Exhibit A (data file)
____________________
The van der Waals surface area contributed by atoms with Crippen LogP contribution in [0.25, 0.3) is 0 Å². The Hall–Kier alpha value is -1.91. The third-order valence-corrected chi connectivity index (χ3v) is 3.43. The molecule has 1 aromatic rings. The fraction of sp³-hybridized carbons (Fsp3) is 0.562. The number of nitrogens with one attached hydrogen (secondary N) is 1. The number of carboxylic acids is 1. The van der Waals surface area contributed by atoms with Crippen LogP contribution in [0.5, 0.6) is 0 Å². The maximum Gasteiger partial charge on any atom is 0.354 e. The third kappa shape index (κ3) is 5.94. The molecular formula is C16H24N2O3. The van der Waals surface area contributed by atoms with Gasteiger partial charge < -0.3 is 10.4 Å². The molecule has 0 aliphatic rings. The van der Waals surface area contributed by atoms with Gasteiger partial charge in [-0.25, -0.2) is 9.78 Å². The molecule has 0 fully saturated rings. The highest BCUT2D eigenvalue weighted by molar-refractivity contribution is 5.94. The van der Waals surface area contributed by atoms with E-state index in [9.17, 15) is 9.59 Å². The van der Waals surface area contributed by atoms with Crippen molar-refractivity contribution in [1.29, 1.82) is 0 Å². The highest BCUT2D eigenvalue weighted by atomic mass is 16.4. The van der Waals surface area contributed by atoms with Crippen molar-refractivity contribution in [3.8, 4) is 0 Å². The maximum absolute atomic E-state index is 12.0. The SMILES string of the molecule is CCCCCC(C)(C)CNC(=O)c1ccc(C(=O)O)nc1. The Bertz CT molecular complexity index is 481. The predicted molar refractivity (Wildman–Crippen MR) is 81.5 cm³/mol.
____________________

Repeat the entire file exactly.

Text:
The van der Waals surface area contributed by atoms with Crippen LogP contribution in [0.25, 0.3) is 0 Å². The Hall–Kier alpha value is -1.91. The third-order valence-corrected chi connectivity index (χ3v) is 3.43. The molecule has 1 aromatic rings. The fraction of sp³-hybridized carbons (Fsp3) is 0.562. The number of nitrogens with one attached hydrogen (secondary N) is 1. The number of carboxylic acids is 1. The van der Waals surface area contributed by atoms with Crippen LogP contribution in [0.5, 0.6) is 0 Å². The maximum Gasteiger partial charge on any atom is 0.354 e. The third kappa shape index (κ3) is 5.94. The molecular formula is C16H24N2O3. The van der Waals surface area contributed by atoms with Gasteiger partial charge < -0.3 is 10.4 Å². The molecule has 0 aliphatic rings. The van der Waals surface area contributed by atoms with Gasteiger partial charge in [-0.25, -0.2) is 9.78 Å². The molecule has 0 fully saturated rings. The highest BCUT2D eigenvalue weighted by molar-refractivity contribution is 5.94. The van der Waals surface area contributed by atoms with E-state index in [9.17, 15) is 9.59 Å². The van der Waals surface area contributed by atoms with Crippen molar-refractivity contribution in [1.29, 1.82) is 0 Å². The highest BCUT2D eigenvalue weighted by atomic mass is 16.4. The van der Waals surface area contributed by atoms with Crippen molar-refractivity contribution in [3.8, 4) is 0 Å². The maximum absolute atomic E-state index is 12.0. The SMILES string of the molecule is CCCCCC(C)(C)CNC(=O)c1ccc(C(=O)O)nc1. The Bertz CT molecular complexity index is 481. The predicted molar refractivity (Wildman–Crippen MR) is 81.5 cm³/mol.